Gemba walks are a great way for management and other leaders in a company to get a first hand look at how things are done, and to come up with new ideas or solutions to problems. A real Gemba walk, however, is more than just getting out of the office and walking around the facility. Learning to do this type of activity correctly will provide many benefits to the company, the manager, and the team that is being interacted with. The following are simple steps that will get you started on a Gemba walk.
Notify the Team You will Observe
Many managers like to show up unannounced to observe what is going on. This is more of an effort to catch people making mistakes than it is trying to learn how things are done. Letting the people working in an area that you will walk through know that you will be there, and what your intent is, can help you to get better information. Explaining what a Gemba walk is to them can be very beneficial as well.
What are Your Goals
You aren’t just going to walk through an area and take a look at what is being done. Each Gemba walk should have some type of goal in mind. For example, you can walk through an area with the intent of improving workplace safety. This will help guide you through what to look at, and what to watch out for. Of course, if you notice other important things while you are there, you can certainly make notes of them as well.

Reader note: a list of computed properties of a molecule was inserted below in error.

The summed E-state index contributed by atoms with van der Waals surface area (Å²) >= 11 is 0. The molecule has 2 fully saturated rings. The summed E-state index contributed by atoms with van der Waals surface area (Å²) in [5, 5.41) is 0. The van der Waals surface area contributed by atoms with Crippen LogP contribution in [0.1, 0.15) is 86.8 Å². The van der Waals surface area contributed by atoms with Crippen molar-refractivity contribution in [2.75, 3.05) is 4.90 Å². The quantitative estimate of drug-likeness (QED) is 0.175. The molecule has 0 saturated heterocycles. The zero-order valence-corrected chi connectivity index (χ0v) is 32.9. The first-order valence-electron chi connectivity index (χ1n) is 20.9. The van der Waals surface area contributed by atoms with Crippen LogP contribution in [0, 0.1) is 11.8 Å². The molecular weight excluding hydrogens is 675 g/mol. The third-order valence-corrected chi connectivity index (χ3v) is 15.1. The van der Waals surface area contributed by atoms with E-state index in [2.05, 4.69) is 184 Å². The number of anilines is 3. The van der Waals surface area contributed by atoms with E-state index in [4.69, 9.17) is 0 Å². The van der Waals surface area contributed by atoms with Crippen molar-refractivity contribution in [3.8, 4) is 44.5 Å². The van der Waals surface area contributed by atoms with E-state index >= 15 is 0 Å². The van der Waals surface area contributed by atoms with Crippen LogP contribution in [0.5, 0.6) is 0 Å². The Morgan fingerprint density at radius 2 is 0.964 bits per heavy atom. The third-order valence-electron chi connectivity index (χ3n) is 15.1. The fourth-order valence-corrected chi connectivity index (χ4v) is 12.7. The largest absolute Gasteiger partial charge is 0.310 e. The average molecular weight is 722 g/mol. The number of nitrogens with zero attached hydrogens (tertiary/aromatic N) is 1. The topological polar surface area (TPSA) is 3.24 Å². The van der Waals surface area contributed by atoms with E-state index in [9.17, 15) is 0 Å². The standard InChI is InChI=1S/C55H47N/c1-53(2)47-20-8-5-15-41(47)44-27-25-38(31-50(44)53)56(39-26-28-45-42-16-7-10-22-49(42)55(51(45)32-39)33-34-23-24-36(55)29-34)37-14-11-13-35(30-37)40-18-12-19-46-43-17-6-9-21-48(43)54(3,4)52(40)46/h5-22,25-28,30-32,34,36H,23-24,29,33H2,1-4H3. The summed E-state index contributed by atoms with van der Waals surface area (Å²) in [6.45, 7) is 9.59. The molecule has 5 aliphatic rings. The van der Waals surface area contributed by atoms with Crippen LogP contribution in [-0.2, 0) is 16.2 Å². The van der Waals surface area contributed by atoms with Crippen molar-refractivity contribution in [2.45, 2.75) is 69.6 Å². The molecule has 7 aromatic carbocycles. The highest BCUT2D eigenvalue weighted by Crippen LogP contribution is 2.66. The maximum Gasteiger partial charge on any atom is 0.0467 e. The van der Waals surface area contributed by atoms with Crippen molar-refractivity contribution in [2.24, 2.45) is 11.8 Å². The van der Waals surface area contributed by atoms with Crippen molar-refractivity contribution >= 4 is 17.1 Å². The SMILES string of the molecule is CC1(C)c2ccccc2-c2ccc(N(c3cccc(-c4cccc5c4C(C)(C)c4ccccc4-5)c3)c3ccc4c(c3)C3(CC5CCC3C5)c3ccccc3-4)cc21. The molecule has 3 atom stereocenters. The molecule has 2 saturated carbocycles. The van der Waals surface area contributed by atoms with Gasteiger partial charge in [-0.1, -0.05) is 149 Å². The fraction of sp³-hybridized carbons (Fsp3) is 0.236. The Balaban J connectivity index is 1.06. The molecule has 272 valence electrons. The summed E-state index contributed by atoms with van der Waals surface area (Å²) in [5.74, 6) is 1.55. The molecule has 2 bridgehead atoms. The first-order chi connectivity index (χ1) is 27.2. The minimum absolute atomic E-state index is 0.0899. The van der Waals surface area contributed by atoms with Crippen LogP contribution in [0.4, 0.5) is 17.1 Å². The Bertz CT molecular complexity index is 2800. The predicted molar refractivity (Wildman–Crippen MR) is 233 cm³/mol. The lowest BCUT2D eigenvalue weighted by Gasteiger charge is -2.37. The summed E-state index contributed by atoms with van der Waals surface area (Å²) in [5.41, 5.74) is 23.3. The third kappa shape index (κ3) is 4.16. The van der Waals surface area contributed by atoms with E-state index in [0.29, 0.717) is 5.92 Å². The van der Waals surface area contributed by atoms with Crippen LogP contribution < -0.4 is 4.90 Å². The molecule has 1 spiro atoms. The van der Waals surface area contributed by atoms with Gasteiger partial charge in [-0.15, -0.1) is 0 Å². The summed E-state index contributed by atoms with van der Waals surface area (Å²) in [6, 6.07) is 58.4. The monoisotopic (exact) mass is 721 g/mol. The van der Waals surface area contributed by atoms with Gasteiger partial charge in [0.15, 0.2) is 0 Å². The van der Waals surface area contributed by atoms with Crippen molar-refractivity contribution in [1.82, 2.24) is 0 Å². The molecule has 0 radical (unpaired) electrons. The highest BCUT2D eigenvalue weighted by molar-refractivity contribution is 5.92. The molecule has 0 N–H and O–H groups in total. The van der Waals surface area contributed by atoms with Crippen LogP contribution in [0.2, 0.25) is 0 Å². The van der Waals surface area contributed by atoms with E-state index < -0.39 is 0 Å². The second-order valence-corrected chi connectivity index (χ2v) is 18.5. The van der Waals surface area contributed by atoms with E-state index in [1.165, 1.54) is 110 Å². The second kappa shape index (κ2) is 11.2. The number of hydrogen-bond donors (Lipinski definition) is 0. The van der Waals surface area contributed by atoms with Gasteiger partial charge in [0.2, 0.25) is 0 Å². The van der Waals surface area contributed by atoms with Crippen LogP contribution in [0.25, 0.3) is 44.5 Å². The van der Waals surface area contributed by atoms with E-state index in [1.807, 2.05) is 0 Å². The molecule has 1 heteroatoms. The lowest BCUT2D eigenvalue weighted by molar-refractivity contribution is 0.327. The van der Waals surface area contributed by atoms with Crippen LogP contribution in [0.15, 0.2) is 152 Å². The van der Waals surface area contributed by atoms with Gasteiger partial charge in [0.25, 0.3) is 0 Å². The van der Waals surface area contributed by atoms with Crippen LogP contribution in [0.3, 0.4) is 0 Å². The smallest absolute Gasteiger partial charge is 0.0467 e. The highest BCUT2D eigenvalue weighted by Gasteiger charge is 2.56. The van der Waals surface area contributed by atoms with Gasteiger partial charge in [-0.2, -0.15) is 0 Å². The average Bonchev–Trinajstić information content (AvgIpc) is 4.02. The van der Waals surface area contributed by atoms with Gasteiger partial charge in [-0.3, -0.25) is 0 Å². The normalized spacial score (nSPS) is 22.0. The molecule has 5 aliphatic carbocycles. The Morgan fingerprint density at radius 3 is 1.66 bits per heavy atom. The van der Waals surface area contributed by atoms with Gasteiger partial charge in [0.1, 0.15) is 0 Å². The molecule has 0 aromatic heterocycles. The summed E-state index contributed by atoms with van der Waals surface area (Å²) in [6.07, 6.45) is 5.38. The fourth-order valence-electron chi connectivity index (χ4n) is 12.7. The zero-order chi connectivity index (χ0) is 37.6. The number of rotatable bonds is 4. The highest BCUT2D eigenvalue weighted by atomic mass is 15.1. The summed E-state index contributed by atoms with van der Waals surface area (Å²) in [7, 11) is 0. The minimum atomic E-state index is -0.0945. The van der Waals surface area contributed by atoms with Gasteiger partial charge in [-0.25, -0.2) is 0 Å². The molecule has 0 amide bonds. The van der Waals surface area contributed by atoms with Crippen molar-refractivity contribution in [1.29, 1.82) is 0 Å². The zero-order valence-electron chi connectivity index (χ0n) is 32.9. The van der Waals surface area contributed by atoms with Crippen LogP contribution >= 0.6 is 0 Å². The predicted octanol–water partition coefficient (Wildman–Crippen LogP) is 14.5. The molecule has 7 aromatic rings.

Processes. Not People.
A Gemba walk should focus on the processes that are followed, not the individual employees. This is not an effort to try to find mistakes that people make, or get anyone in trouble. Instead, you want to look closely at HOW things are done so you can find ways to make improvements for the entire area.
Talk to the People
While you’re not walking through the area to get people in trouble, you are going to want to learn as much as you can from those working in the area. Asking questions of the employees in the area you are observing is very important. These front line employees often know much more about where improvements can occur than anyone else.
Document What You Find
Always bring tools with you to document what you find during the Gemba walk. You can do this on a tablet, paper & pen, or anything else that works for you. It is also smart to take a camera with you so you can take pictures of areas that may need improvement.
Finally, once you have completed the Gemba walk, you will want to make sure that you follow up on it with some action. Looking at the information you gathered and coming up with ways to make improvements will help give you additional credibility for the next Gemba walk. Of course, making improvements is also the main point of the Gemba walk in the first place!